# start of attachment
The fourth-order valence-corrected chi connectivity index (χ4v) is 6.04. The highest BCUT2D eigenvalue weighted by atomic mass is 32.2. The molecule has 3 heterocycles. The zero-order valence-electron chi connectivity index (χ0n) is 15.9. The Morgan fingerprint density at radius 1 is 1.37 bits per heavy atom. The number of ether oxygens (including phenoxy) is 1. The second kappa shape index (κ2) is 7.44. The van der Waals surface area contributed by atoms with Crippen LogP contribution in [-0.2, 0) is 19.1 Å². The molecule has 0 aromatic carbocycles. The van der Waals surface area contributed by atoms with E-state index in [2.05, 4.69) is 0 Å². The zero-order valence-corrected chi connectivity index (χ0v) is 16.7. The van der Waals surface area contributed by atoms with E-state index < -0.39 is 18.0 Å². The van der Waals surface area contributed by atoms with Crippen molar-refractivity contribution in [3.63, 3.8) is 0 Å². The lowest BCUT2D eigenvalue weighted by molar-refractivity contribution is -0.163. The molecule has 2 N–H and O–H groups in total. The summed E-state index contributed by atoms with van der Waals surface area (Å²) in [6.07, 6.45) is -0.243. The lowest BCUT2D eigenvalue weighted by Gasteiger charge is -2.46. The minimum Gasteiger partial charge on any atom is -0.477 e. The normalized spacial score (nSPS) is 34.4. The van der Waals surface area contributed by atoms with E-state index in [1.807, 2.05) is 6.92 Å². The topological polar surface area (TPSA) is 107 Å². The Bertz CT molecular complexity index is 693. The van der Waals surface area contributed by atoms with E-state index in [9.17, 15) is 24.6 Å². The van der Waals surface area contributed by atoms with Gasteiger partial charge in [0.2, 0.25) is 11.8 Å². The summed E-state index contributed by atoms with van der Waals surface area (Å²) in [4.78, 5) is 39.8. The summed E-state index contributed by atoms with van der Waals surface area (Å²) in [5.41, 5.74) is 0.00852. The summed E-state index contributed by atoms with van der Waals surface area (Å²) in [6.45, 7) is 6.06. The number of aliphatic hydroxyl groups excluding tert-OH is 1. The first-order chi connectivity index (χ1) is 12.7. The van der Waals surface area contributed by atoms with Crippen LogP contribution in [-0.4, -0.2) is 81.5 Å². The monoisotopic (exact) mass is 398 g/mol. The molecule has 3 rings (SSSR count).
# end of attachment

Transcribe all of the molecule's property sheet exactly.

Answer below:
The fourth-order valence-corrected chi connectivity index (χ4v) is 6.04. The highest BCUT2D eigenvalue weighted by atomic mass is 32.2. The molecule has 3 heterocycles. The zero-order valence-electron chi connectivity index (χ0n) is 15.9. The Morgan fingerprint density at radius 1 is 1.37 bits per heavy atom. The number of ether oxygens (including phenoxy) is 1. The second kappa shape index (κ2) is 7.44. The van der Waals surface area contributed by atoms with Crippen LogP contribution in [-0.2, 0) is 19.1 Å². The molecule has 0 aromatic carbocycles. The van der Waals surface area contributed by atoms with E-state index in [2.05, 4.69) is 0 Å². The zero-order valence-corrected chi connectivity index (χ0v) is 16.7. The van der Waals surface area contributed by atoms with E-state index < -0.39 is 18.0 Å². The van der Waals surface area contributed by atoms with Crippen molar-refractivity contribution in [3.63, 3.8) is 0 Å². The lowest BCUT2D eigenvalue weighted by molar-refractivity contribution is -0.163. The molecule has 2 N–H and O–H groups in total. The summed E-state index contributed by atoms with van der Waals surface area (Å²) in [6.07, 6.45) is -0.243. The lowest BCUT2D eigenvalue weighted by Gasteiger charge is -2.46. The minimum Gasteiger partial charge on any atom is -0.477 e. The normalized spacial score (nSPS) is 34.4. The van der Waals surface area contributed by atoms with E-state index in [1.807, 2.05) is 6.92 Å². The topological polar surface area (TPSA) is 107 Å². The Bertz CT molecular complexity index is 693. The van der Waals surface area contributed by atoms with E-state index in [9.17, 15) is 24.6 Å². The van der Waals surface area contributed by atoms with Gasteiger partial charge in [0.2, 0.25) is 11.8 Å². The summed E-state index contributed by atoms with van der Waals surface area (Å²) in [4.78, 5) is 39.8. The summed E-state index contributed by atoms with van der Waals surface area (Å²) in [5.41, 5.74) is 0.00852. The summed E-state index contributed by atoms with van der Waals surface area (Å²) in [6.45, 7) is 6.06. The number of aliphatic hydroxyl groups excluding tert-OH is 1. The first-order chi connectivity index (χ1) is 12.7. The van der Waals surface area contributed by atoms with Crippen LogP contribution in [-0.4, -0.2) is 81.5 Å². The monoisotopic (exact) mass is 398 g/mol. The molecule has 3 rings (SSSR count).